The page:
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SBButler Letters, November 1916

Nov. 12, 1916
Nov. 19, 1916
Nov. 26, 1916

S. B. Butler
Box 295

Pleasantville, N.J.

Dear Mother

Hasn't this been an exciting week? When I left New York Tuesday night, I supposed that Mr. Hughes [note - Charles E. Hughes, Republican candidate for President] was elected without a doubt, and spent Wednesday morning in anything but an agreeable frame of mind. The final result has borne out my predictions pretty well, that the vote would be very close, and that Pres. Wilson's strength would be in the West; as a matter of fact, only four states West of the Mississippi went for Mr. Hughes, one of those being Minnesota, with its extremely close vote, which might even yet prove to swing the state to Wilson. It has been more satisfying than anything to read the final result in the columns of the Hartford Courant, and particularly to watch them swallow their medicine in the editorial in Friday morning's issue. There was certainly a great deal of interest taken in the election all over the country, and, as probably you know, there were over 8,000,000 votes cast for each candidate, about 8,500,000 for Wilson, and 8,100,000 for Hughes; the most that has ever been cast for any candidate before was about 7,700,000; of course the female vote is a large factor in the increase. The gain of five states for prohibition Tuesday seems to have been lost sight of in the excitement over the outcome of the presidential contest; it wouldn't surprise me to see national prohibition an issue in 1920, or perhaps endorsed by both parties, as woman suffrage was this year.

I got to New York at about schedule time Tuesday, and went first down to the Pennsylvania station to leave my suitcase and get my sleeping car reservations; they don't have any parlor cars on trains at that time of night, so I got a regular berth, and an upper one. Then I walked back up town to Times Square and stood with the crowd watching the returns a considerable time. Traffic on the sidewalks was only allowed to go in one direction at a good many corners, which is I suppose a usual custom. Horns and rattlers were the chief noise- producers, and there were an abundance of these feather duster ticklers in the crowd. The returns on the Times screen weren't a bit faster than I use to see them in New Haven, perhaps a little slower. Where I was standing was right within view of the hotel where the Hughes family were watching the returns. I didn't see anybody I knew in New York or on the journey, except a 1915 man on the train from Berlin to New Haven. Shortly after midnight I started down towards Pennsylvania station again, and was tucked away in my downy couch, surrounded by my suitcase, overcoat & other clothes, several minutes before the train started out. I didn't sleep very soundly but of course got some rest; it was necessary to get right out as soon as I got to Philadelphia as I had to get a 5 o'clock ferry for Camden, where I took a 5:10 electric train for Pleasantville, arriving here on schedule time, before breakfast. I was pretty sleepy all thru the day, and got to bed real early Wednesday night, very shortly after nine, and slept for ten good solid hours, which rested me up completely.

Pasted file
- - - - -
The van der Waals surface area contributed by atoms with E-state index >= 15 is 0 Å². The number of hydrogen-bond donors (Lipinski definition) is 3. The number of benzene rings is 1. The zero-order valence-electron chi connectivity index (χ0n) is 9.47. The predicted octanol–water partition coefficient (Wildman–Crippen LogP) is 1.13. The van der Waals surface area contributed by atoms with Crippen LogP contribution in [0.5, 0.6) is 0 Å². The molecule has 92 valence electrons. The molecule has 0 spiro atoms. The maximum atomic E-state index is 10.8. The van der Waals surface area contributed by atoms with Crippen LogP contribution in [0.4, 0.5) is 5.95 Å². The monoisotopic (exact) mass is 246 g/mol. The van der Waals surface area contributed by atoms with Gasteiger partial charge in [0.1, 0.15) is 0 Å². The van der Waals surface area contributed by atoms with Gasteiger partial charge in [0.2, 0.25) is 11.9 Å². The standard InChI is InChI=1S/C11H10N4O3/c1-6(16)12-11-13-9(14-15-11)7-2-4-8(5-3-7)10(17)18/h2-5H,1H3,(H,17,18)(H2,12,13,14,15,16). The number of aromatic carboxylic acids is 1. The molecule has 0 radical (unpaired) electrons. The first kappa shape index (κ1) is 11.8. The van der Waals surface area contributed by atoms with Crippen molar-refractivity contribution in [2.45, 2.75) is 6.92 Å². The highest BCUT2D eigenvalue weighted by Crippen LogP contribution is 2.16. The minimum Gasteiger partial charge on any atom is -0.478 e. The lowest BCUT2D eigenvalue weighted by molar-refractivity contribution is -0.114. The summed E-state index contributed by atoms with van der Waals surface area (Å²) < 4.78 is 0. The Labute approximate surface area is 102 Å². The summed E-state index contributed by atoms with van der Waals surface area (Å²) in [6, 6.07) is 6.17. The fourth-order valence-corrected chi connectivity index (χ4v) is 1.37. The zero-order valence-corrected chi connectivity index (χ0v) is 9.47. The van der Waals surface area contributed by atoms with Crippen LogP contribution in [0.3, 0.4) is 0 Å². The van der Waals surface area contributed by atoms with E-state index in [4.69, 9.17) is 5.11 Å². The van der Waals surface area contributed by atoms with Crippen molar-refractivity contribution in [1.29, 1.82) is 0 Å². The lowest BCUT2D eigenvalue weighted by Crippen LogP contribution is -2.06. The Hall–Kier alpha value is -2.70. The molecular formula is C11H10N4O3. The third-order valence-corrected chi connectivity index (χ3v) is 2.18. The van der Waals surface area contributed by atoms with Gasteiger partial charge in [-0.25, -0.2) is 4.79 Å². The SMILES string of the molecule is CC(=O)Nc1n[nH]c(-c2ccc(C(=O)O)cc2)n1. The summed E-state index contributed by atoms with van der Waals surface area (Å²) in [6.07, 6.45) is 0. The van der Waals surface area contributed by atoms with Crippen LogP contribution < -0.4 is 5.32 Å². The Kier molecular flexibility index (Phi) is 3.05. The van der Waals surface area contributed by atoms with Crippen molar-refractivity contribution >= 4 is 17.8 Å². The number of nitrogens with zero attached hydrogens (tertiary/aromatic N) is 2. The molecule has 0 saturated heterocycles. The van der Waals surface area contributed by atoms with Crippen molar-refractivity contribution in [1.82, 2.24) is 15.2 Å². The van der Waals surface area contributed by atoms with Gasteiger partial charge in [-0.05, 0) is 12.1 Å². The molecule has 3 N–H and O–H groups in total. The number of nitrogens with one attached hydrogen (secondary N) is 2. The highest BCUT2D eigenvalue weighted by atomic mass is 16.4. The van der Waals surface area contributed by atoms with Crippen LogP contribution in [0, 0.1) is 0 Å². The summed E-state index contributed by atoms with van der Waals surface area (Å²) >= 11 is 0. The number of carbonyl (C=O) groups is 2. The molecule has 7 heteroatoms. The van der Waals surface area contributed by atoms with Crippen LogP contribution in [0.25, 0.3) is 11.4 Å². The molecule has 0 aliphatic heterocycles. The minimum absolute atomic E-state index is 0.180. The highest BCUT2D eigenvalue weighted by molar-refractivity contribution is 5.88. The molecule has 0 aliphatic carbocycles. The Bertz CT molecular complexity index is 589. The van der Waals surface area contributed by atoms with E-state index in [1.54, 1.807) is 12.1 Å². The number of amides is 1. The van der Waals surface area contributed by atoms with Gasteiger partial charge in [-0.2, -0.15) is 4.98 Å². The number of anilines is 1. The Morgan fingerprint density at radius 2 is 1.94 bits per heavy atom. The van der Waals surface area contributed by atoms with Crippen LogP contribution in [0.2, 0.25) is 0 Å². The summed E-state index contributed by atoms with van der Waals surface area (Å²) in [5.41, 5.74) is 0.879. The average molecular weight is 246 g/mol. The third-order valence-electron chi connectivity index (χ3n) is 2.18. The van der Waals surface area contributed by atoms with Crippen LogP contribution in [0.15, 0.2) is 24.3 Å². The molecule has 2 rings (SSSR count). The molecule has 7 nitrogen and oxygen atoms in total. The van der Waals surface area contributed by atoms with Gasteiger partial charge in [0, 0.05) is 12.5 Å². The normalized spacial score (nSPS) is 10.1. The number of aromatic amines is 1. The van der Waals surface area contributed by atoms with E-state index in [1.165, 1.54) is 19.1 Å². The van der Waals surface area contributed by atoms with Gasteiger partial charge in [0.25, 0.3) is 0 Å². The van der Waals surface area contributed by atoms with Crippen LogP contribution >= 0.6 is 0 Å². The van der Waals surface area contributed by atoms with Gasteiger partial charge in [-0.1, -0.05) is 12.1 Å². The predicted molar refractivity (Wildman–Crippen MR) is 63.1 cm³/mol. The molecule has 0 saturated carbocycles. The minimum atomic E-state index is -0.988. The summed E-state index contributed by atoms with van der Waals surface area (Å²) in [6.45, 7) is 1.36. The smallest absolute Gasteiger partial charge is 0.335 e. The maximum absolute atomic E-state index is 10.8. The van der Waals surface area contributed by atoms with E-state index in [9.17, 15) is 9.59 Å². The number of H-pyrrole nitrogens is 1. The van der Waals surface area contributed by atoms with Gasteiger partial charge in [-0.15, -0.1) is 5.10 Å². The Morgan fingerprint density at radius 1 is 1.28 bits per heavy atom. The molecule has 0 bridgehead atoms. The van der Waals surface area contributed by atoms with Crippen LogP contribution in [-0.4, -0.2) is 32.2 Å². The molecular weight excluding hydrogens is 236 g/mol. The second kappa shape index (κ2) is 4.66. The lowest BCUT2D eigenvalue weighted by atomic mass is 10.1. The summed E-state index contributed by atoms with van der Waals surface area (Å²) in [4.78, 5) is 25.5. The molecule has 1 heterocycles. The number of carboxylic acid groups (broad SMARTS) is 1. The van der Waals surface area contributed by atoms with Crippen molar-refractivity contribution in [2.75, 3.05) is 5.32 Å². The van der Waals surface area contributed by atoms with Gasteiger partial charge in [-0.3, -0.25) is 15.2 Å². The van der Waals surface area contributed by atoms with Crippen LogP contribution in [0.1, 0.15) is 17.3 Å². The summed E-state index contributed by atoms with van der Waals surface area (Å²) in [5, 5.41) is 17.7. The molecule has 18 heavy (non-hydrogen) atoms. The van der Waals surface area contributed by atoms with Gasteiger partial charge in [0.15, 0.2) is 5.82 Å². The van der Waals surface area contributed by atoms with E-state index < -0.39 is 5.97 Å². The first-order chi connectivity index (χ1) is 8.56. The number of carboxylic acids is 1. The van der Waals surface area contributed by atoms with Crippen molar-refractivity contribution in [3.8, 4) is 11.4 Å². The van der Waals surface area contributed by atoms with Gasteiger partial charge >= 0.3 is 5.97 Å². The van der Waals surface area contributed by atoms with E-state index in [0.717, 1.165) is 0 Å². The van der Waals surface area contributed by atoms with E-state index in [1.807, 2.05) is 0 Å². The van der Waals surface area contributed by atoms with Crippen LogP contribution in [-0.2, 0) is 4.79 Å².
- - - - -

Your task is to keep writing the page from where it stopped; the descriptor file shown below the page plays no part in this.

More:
Friday night all the men teachers and three of the women teachers had to be present at a reception at the High School given by the Sophomores to the Freshmen, to put a curb on any roughness which might get started, and to see that they didn't go all over the building, doing what they pleased, and so on. As a matter of fact, I should have gone anyway, before Dr. Whitney asked me to, as I promised to take part in the entertainment with a piano solo; I ventured to play Leybach's Fifth Nocturn, and the Beethoven Minuet in G for the encore which I suppose they felt called on to clap for. I also played the accompaniment for a song, also encore, for Miss Haskell, the music teacher.

The examination yesterday didn't seem particularly hard, although you can imagine it was rather long, when I tell you I spent four and a half hours on it. I'll not know whether I passed or not until just before Christmas; I feel pretty confident that I did, but of course can't ever tell. I am glad it's over with anyway, and shall be still more so when Physiology and Hygiene is out of the way next week; then I can give much more attention to my regular work.

Yale got beaten by Brown yesterday, as you probably know, 21-6. Yale purposely played six substitutes, so as to save as many for the Harvard & Princeton games as possible; I am not very certain, but rather think the chances are against Yale in both of the big games, however don't look for anything like last year's Harvard score.

Please tell Uncle Bill that Carey knows Miss Bessie Griswold very well, & had her as a teacher in High School; he also knows of the Fred Norton Uncle Bill spoke of to me while I was home.

It's time to say good night.
With much love to everybody

Pleasantville, N.J.

Dear Mother,

It is certainly a shame that Raymond has been having further troubles. I got a letter from him at Lakewood in the next mail after your letter came; he wrote me because he thought at the last minute I might have found some way to go to the Princeton game. Perhaps the result will be just what Raymond needs; anyway, I do hope his vacation and treatment will bring him back to health.